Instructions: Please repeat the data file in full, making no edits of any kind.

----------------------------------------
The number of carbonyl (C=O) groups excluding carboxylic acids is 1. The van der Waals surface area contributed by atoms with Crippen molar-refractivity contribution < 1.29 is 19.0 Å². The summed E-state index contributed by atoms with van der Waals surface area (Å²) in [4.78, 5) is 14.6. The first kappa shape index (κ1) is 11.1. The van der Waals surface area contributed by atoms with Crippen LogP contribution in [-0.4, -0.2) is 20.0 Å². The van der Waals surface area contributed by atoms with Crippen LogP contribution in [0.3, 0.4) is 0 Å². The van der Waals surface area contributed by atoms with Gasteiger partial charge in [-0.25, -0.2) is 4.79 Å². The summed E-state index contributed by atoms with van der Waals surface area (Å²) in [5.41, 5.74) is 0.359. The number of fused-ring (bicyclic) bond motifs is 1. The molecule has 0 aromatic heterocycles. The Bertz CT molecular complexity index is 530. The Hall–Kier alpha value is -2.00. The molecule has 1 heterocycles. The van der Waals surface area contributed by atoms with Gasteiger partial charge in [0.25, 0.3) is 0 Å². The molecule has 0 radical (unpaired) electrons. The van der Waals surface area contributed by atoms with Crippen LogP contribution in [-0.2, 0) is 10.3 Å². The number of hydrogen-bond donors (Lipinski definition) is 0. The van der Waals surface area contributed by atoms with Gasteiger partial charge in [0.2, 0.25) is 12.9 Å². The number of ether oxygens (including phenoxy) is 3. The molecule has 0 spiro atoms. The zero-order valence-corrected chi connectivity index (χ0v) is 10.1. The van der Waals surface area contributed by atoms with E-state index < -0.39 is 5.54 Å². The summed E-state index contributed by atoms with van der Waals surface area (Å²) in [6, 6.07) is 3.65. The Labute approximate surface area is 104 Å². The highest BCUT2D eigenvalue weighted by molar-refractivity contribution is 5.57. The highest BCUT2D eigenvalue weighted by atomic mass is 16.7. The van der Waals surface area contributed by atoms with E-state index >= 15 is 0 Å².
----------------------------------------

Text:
The number of carbonyl (C=O) groups excluding carboxylic acids is 1. The van der Waals surface area contributed by atoms with Crippen molar-refractivity contribution < 1.29 is 19.0 Å². The summed E-state index contributed by atoms with van der Waals surface area (Å²) in [4.78, 5) is 14.6. The first kappa shape index (κ1) is 11.1. The van der Waals surface area contributed by atoms with Crippen LogP contribution in [-0.4, -0.2) is 20.0 Å². The van der Waals surface area contributed by atoms with Crippen LogP contribution in [0.3, 0.4) is 0 Å². The van der Waals surface area contributed by atoms with Gasteiger partial charge in [-0.25, -0.2) is 4.79 Å². The summed E-state index contributed by atoms with van der Waals surface area (Å²) in [5.41, 5.74) is 0.359. The number of fused-ring (bicyclic) bond motifs is 1. The molecule has 0 aromatic heterocycles. The Bertz CT molecular complexity index is 530. The Hall–Kier alpha value is -2.00. The molecule has 1 heterocycles. The van der Waals surface area contributed by atoms with Gasteiger partial charge in [0.25, 0.3) is 0 Å². The molecule has 0 radical (unpaired) electrons. The van der Waals surface area contributed by atoms with Crippen LogP contribution in [-0.2, 0) is 10.3 Å². The number of hydrogen-bond donors (Lipinski definition) is 0. The van der Waals surface area contributed by atoms with Gasteiger partial charge in [0.2, 0.25) is 12.9 Å². The number of ether oxygens (including phenoxy) is 3. The molecule has 0 spiro atoms. The zero-order valence-corrected chi connectivity index (χ0v) is 10.1. The van der Waals surface area contributed by atoms with E-state index < -0.39 is 5.54 Å². The summed E-state index contributed by atoms with van der Waals surface area (Å²) in [6, 6.07) is 3.65. The Labute approximate surface area is 104 Å². The highest BCUT2D eigenvalue weighted by molar-refractivity contribution is 5.57. The highest BCUT2D eigenvalue weighted by atomic mass is 16.7. The van der Waals surface area contributed by atoms with E-state index >= 15 is 0 Å².